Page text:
5. When You’re Cool (the Sun Shines All the Time): This is another lighthearted song about how having a positive attitude can get you through bad times. It was written by Gary Nicholson, Kevin Welch, and Hank DeVito in the mid 80s, and first recorded by Chris Daniels. I raised the key of the song to give the vocals more power and emphasis. It’s a song that’ll make you tap your feet and smile. As a blind person sunglasses are significant to me. I wear them when I play onstage, since I can’t make eye contact with the audiences. Don Wise plays some really hip saxophone stuff, a throwback to horn playing in the 50s. Again, I wanted the musical parts to blend in a way so that the parts didn’t get in the way of each other, and the vocals really need to be showcased in this song. During the mix, I erased several of the guitar fills cause they were just too busy, covering up some of the vocal lines. I especially like the rhythm guitar part in the verses staying out of the way of the bass guitar, and then in the choruses, having it go down low playing along with the bass, it makes the song build in the choruses, thus, accentuating the title idea of the song.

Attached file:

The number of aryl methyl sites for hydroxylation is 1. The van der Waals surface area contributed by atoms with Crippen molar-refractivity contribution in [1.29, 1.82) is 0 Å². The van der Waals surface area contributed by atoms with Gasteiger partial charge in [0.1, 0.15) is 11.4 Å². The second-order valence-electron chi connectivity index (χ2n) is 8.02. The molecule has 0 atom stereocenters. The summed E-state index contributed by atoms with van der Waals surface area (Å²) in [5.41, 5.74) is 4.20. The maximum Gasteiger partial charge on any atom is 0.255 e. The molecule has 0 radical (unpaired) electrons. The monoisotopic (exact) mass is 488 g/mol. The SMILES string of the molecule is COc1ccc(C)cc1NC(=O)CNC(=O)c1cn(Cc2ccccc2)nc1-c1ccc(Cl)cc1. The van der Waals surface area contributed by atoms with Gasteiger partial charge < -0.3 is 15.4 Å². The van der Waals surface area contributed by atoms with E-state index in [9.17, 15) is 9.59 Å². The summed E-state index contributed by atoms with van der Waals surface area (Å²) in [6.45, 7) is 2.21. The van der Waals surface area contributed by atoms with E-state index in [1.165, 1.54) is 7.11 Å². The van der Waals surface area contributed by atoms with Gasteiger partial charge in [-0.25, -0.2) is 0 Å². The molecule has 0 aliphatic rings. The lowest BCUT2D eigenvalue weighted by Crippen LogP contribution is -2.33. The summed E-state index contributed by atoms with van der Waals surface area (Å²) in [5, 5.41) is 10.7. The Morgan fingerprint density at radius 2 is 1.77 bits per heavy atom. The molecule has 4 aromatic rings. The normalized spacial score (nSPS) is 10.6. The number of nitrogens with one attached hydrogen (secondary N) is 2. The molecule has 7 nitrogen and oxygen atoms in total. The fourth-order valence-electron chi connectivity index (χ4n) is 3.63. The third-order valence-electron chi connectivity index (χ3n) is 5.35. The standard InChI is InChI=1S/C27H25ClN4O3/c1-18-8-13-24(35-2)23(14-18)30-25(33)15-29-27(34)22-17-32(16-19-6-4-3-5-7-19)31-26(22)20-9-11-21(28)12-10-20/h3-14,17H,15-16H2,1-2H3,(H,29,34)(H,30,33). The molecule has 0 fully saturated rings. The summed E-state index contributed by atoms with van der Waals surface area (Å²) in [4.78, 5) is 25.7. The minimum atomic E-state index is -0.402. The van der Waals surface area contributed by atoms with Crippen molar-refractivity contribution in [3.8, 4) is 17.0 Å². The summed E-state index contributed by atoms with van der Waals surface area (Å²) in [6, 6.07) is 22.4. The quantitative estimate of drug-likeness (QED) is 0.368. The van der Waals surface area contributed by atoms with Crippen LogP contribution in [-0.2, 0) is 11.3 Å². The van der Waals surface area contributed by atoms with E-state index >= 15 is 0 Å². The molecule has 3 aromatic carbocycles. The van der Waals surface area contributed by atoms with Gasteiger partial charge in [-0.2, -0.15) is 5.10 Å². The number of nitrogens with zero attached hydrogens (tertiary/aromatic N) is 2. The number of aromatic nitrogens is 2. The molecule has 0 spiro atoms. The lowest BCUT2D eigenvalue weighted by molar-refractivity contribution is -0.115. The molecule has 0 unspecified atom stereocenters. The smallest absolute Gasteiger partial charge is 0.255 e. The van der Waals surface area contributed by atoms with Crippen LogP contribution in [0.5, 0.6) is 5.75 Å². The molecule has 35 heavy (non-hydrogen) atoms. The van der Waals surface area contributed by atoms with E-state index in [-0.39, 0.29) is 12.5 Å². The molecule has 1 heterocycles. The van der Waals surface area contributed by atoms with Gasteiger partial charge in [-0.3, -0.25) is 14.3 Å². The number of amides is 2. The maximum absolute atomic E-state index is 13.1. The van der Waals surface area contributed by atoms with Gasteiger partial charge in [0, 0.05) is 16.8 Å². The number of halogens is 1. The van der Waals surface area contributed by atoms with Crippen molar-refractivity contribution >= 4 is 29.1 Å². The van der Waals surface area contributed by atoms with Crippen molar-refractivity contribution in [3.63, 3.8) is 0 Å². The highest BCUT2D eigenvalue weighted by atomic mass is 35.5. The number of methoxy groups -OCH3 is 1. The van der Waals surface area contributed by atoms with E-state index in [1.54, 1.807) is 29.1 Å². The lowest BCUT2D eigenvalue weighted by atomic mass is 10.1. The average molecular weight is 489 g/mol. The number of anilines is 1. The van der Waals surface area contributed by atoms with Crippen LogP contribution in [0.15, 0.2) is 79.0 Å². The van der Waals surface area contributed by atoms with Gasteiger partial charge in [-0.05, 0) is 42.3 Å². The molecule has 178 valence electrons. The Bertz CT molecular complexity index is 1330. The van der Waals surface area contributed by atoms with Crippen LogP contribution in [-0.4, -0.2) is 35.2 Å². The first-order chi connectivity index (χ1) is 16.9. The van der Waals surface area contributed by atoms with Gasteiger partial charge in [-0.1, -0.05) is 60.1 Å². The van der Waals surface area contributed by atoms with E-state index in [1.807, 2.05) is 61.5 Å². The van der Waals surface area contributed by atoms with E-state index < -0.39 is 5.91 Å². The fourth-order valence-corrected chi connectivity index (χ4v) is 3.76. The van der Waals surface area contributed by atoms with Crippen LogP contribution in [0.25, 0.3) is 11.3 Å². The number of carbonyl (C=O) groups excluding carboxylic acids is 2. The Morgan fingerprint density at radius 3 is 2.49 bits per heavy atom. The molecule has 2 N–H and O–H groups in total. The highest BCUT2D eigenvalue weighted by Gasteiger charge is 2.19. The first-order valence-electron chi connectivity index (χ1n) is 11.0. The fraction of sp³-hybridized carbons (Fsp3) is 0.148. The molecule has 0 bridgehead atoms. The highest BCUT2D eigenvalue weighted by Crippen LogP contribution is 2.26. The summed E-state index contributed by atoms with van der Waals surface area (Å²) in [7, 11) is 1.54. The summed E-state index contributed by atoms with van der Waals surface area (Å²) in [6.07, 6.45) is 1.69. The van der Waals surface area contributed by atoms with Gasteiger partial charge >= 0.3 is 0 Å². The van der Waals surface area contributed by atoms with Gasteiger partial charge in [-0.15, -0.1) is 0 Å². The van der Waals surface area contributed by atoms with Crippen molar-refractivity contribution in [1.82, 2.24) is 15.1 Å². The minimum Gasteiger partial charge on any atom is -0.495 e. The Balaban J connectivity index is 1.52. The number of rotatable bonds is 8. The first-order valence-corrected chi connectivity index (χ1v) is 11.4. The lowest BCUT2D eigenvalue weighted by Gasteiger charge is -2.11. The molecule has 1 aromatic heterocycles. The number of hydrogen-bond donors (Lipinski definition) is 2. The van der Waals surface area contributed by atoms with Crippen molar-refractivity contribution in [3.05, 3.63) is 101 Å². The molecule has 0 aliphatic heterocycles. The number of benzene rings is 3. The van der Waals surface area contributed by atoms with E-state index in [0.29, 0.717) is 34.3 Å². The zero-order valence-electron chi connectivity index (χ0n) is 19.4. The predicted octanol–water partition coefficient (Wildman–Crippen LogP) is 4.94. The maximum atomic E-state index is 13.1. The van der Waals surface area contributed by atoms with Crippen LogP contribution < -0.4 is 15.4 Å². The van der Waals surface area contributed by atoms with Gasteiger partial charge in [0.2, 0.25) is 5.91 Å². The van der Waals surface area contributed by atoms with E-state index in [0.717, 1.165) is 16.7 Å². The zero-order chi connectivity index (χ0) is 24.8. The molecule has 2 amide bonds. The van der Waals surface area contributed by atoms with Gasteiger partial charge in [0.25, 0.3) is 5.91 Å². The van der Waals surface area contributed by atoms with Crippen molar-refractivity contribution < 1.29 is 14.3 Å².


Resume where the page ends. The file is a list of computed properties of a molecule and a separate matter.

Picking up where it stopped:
6. Don’t Get Your Honey Where You Get Your Money: Too often I see guys chase after women for the wrong reason, perhaps it’s an ego boost for them, but quite often the result is disasterous. Actually, in this song which I wrote a few months ago, the man in the song is not chasing after his boss, he’s just trying to do a good job at work, but when overtures from his boss causes him to give in to his passions, he loses everything. This song was partially inspired by the actions of a couple of friends of mine who ended up getting in bad relationships, without thinking the consequences beforehand. The lyrics, I think are well crafted, with a lot of literary devices used, puns, opposites, internal rhymes, alliteration, associated words to the title, Etc. The music is sparse, which gives the vocals room to breathe. In the solo section, the song really shifts gears, it reminds me of the kind of energy Jimi Hendrix put out in some of his solo sections of songs.